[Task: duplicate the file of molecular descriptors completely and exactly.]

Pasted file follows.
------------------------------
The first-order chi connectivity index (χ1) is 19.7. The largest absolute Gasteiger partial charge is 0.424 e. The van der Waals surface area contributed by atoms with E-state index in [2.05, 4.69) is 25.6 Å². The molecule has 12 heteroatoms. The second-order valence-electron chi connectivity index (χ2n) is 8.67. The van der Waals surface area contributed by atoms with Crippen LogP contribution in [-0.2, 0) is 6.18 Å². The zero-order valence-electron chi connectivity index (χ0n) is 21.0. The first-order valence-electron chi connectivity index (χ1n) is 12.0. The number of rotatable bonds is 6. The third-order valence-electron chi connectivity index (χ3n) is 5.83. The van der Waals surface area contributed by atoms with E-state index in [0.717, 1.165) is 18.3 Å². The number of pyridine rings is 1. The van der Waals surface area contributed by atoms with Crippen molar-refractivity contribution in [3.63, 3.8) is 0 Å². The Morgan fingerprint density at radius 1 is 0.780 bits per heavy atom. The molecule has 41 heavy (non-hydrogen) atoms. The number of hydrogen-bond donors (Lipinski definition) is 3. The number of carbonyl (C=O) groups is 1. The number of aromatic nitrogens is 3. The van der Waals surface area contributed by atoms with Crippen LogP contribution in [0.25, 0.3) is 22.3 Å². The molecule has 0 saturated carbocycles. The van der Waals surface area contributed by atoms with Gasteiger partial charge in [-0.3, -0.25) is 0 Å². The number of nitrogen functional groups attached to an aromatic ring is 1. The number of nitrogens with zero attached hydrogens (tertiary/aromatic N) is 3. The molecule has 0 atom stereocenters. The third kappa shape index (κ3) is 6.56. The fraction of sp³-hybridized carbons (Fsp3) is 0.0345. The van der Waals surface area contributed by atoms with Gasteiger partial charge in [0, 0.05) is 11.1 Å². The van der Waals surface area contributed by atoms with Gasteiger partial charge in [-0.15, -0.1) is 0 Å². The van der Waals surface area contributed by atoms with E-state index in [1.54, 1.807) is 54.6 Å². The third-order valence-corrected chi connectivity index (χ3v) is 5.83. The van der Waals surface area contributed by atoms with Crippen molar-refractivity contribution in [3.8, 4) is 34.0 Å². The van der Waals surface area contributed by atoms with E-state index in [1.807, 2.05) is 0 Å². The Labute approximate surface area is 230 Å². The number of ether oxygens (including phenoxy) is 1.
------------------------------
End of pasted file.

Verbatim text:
The first-order chi connectivity index (χ1) is 19.7. The largest absolute Gasteiger partial charge is 0.424 e. The van der Waals surface area contributed by atoms with E-state index in [2.05, 4.69) is 25.6 Å². The molecule has 12 heteroatoms. The second-order valence-electron chi connectivity index (χ2n) is 8.67. The van der Waals surface area contributed by atoms with Crippen LogP contribution in [-0.2, 0) is 6.18 Å². The zero-order valence-electron chi connectivity index (χ0n) is 21.0. The first-order valence-electron chi connectivity index (χ1n) is 12.0. The number of rotatable bonds is 6. The third-order valence-electron chi connectivity index (χ3n) is 5.83. The van der Waals surface area contributed by atoms with E-state index in [0.717, 1.165) is 18.3 Å². The number of pyridine rings is 1. The van der Waals surface area contributed by atoms with Crippen molar-refractivity contribution in [3.63, 3.8) is 0 Å². The Morgan fingerprint density at radius 1 is 0.780 bits per heavy atom. The molecule has 41 heavy (non-hydrogen) atoms. The number of hydrogen-bond donors (Lipinski definition) is 3. The number of carbonyl (C=O) groups is 1. The number of aromatic nitrogens is 3. The van der Waals surface area contributed by atoms with Crippen LogP contribution in [0.25, 0.3) is 22.3 Å². The molecule has 0 saturated carbocycles. The van der Waals surface area contributed by atoms with Gasteiger partial charge in [-0.3, -0.25) is 0 Å². The number of nitrogen functional groups attached to an aromatic ring is 1. The number of nitrogens with zero attached hydrogens (tertiary/aromatic N) is 3. The molecule has 0 atom stereocenters. The third kappa shape index (κ3) is 6.56. The fraction of sp³-hybridized carbons (Fsp3) is 0.0345. The van der Waals surface area contributed by atoms with Gasteiger partial charge in [0, 0.05) is 11.1 Å². The van der Waals surface area contributed by atoms with Gasteiger partial charge in [-0.15, -0.1) is 0 Å². The van der Waals surface area contributed by atoms with E-state index in [1.54, 1.807) is 54.6 Å². The third-order valence-corrected chi connectivity index (χ3v) is 5.83. The van der Waals surface area contributed by atoms with Crippen molar-refractivity contribution in [3.8, 4) is 34.0 Å². The van der Waals surface area contributed by atoms with E-state index in [1.807, 2.05) is 0 Å². The Labute approximate surface area is 230 Å². The number of ether oxygens (including phenoxy) is 1.